The oldest pilot was 87. The youngest pilot was 26.

And the pilots who came the greatest distance to the 45th National Stearman Fly-In flew 3,900 miles from Anchorage, AK, to Galesburg Municipal Airport.

The “tired butt” award was claimed by Tyson Whittock and co-pilot Ed Kornfield. They arrived Thursday, Sept. 8, in Whittock’s Stearman N5176N.

Whittock came to his first National Stearman Fly-In in 2014, and vowed then that he’d return with the airplane he was restoring at the time.

The 6-day trip included five pretty good flying days, Whittock said, and a day’s delay in Whitehorse, Yukon, Canada, due to poor weather. Two days of the trip were above the snow line, not a particularly comfortable environment in an open cockpit biplane.

Mike Lowe, a Fly-In board member and contest chairman, said the distance flown was the longest in the annual Stearman gathering’s history.

“Old Bob” Siegfried of Downer’s Grove, IL, was the oldest pilot to fly his Stearman – N3977A – to the 2016 Fly-In. He’s 87, and an old hand at capturing the award.

Brett Anderson, 26, of Burnsville. MN, was the youngest pilot at this year’s Fly-In. He also won the “early bird” award, arriving in Galesburg on Sept. 1. The Fly-In started Monday, Sept. 5, and ended Saturday, Sept. 10. It was Anderson’s first time at the Fly-In.

A total of 74 Stearmans attended this year’s Fly-In, coming from 21 states and one Canadian province. Fly-In organizers said the number of airplanes was good considering poor weather in other parts of the country this year. The event drew visitors of many parts of the United States and The Netherlands, Germany, Venezuela and Great Britain.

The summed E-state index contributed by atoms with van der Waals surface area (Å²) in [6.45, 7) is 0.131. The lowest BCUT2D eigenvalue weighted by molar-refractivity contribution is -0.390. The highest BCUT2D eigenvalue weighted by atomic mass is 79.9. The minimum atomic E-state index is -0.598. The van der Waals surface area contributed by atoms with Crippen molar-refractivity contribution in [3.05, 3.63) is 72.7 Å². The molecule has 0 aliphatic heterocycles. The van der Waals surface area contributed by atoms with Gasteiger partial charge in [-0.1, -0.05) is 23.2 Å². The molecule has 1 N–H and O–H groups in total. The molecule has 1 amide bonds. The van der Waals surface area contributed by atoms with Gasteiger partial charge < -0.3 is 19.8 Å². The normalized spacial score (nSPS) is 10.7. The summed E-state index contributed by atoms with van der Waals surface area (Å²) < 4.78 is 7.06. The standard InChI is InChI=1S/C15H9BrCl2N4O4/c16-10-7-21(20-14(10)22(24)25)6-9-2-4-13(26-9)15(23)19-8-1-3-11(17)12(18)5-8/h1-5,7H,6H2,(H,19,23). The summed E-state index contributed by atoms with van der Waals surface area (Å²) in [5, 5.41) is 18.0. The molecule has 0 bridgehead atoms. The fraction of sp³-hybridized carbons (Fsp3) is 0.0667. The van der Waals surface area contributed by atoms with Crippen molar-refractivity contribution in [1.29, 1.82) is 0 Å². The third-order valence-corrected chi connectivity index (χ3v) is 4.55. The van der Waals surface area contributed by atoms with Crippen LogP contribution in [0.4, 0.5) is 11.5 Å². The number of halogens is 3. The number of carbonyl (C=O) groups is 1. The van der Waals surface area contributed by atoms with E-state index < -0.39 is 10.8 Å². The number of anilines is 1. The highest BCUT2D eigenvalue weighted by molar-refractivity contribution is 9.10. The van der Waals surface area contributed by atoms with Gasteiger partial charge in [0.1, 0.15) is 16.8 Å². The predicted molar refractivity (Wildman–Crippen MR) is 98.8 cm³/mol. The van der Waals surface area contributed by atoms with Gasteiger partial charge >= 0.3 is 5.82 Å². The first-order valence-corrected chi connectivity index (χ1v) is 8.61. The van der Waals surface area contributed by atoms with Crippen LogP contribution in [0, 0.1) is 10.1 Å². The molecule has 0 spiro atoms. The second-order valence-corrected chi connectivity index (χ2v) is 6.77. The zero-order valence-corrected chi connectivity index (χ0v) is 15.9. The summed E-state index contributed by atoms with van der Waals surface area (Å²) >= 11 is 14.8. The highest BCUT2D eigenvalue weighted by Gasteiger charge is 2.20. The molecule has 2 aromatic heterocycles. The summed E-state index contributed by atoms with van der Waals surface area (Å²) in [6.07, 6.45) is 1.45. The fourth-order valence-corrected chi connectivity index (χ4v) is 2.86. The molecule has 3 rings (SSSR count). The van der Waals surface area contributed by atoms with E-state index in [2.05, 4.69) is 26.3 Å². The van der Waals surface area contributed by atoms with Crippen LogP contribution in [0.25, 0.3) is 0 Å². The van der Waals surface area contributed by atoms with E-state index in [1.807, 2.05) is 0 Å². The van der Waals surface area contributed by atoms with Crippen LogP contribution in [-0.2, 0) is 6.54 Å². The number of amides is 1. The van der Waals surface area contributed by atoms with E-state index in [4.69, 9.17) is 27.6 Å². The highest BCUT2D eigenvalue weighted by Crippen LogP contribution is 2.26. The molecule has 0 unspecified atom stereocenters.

Other highlights from the 45th National Stearman Fly-In:

  • The best PT (Army Air Corps) Stearman was N713WW, owned by James “Sandy” Wilson, Chicago.
  • The best N2S (Navy) Stearman was N53549, owned by Vanessa Jago, Oshkosh, WI.
  • Three teams entered Saturday’s formation flying contest, but one team dropped out after one of its four planes developed engine trouble.

The winning team was Spartan Flight. Team members were Bob Pingston, Morrice, MI; Rick Lutes, Hampshire, IL; Chuck Marshall, Elkhart, IN, and Cal Tax, Cumming, GA.

  • Thirty-three pilots participated in Friday’s short field takeoff, flour bomb and spot landing contests.
  • Marilyn Stearman Carr, the daughter of aircraft designer Lloyd C. Stearman, and members of her family were special guests at this year’s Fly-In.
  • Among speakers during the week were Jerry Yellin, Champions Gate, FL, and George Farnsworth, Hilton Head, SC, and Lake Geneva, WI. Both men learned to fly in Stearmans and served in the Army Air Corps during World War II.
  • British pilot Tracey Curtis-Taylor spoke Friday night about her 8½-week, 10,000-mile flight from Cape Town, South Africa, to Goodwood, Great Britain, in her Stearman. A film crew accompanied Curtis-Taylor on the trip, resulting in a documentary movie, “The Aviatrix: The Lady Who Flew Africa.” It was shown Thursday night.
  • A silent auction after Saturday night’s awards banquet raised $4,222 for the National Stearman Fly-In. The Fly-In does not charge a registration fee for participants and, except for food, all events are open to the public without charge.